The Tupas, on the other hand, have identical schedules, though their shifts were not so well matched when they married last year. "I'd be going home, she'd be coming to work, so we'd pass in the hallway," Robert says.

"The police department does not cater to married couples," says Ann Tupa, adding that officials often try to be accommodating. "Our captains came to us" to offer a better schedule, she recalls. The drawback to their schedule is that they often feel constrained to turn down interesting special details that would make their hours differ.

The Swinsons remember when they, too, worked on the street and had to put in long extra hours in court after arrests. Now, working in communications, "it's a lot easier to plan things after work," Dorothy says.

But even scheduling difficulties can be turned to advantage, according to Marty and Bill Clark. "It teaches you time management" and good planning, says Marty, a 2nd District community relations officer. Her husband is a narcotics officer in the morals division.

"Quality time" is a favorite phrase for the Clarks. Most of their free time is spent with children Billy, 11, and Jennifer, 2 1/2.

"Usually one of us is available to do things or to be there" with the kids, says Bill Clark. "Our situation could be very difficult on another young married couple without children, but when you introduce children into it, it works out quite well."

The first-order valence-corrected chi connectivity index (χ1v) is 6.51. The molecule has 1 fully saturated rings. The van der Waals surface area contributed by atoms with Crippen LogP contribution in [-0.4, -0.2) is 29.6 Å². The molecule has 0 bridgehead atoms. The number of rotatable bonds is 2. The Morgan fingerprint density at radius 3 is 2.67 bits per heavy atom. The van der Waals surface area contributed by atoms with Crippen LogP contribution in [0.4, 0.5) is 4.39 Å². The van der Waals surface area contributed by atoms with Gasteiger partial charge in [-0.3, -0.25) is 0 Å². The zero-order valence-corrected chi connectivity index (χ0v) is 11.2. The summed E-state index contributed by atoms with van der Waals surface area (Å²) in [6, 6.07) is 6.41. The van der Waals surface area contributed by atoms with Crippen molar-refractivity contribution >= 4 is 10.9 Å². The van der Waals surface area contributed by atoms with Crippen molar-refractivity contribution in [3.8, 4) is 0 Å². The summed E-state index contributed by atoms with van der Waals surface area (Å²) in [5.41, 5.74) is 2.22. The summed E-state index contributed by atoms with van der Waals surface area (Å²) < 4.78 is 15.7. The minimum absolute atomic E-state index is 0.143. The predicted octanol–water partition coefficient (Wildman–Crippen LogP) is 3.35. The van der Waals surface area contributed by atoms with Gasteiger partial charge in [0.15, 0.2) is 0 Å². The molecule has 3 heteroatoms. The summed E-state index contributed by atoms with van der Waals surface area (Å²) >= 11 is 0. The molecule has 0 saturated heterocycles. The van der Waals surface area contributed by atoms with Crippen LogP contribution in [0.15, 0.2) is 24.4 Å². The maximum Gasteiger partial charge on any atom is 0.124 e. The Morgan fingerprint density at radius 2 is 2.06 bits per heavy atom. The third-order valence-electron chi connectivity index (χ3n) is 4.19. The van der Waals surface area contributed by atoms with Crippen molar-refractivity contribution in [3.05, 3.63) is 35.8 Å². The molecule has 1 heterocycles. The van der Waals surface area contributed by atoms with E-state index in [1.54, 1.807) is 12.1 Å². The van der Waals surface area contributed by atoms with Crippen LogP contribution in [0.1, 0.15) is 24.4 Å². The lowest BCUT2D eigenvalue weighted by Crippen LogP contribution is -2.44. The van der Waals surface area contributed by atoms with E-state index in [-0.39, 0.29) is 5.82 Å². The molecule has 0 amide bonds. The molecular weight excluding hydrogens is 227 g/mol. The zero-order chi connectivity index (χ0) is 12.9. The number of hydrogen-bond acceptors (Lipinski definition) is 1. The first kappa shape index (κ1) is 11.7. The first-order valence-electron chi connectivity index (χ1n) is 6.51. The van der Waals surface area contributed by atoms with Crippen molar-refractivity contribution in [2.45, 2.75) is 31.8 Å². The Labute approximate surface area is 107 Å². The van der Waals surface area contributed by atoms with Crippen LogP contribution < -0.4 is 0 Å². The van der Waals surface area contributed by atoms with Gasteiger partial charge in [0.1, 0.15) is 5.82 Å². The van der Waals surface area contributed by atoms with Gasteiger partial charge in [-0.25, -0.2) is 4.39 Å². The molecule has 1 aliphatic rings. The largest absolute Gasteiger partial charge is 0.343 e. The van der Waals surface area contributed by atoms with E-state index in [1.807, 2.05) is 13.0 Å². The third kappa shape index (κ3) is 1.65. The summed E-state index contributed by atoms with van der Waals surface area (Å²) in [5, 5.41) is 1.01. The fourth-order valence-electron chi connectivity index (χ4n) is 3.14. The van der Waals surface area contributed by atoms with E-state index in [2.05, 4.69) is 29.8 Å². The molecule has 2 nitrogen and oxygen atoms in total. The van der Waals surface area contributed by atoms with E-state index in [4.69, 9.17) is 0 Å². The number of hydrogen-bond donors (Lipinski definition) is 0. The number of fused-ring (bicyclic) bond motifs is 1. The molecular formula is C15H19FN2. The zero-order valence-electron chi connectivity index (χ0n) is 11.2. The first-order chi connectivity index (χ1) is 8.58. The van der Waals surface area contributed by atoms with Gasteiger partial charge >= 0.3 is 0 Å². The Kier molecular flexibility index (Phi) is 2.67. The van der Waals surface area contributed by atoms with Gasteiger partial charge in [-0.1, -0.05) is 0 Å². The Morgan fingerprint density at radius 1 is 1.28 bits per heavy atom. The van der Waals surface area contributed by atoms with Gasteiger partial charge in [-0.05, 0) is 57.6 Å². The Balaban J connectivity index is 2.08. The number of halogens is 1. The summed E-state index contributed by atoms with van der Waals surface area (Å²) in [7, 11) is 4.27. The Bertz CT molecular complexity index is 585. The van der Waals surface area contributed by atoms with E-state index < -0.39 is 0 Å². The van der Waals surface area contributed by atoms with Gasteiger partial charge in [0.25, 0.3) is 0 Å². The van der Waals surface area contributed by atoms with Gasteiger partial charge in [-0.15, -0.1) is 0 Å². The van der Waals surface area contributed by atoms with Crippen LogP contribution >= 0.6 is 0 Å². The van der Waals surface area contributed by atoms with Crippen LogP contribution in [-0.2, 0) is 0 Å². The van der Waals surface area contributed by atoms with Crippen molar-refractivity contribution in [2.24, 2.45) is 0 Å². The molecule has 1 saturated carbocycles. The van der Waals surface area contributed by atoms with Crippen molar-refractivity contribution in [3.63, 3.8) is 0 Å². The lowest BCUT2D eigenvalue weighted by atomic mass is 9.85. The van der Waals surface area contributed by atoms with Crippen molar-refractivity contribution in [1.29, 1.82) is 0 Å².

Jackie Knott did find the situation difficult. Knott, a canine officer in the 7th District, met the officer she would later marry in 1969 when she was a legal secretary at Superior Court. They married in 1971, she joined the force in 1975, and the next year they separated. Two years later, they divorced.

"There weren't any real arguments about anything," she says now. "We didn't work the same shift a lot of times and he's one of those people who thought I should be home" when he was.

"A lot of policewomen have come and gone since I've been on," she says. "It's either their marriage or their job." But "I was finally doing something I really wanted to do, I liked it and I didn't want to quit."

Someday, Knott thinks she would like to marry again. And, she acknowledges, "it would be hard to marry anyone other than a police officer."

For Wyllie and Julia Mitchell, who met early in their careers at the police academy and both work in the 7th Police District, the blend of married life and police work is routine.

"We don't know anything else," Julia Mitchell says. "It's the only job I've ever had and the only husband I've ever had."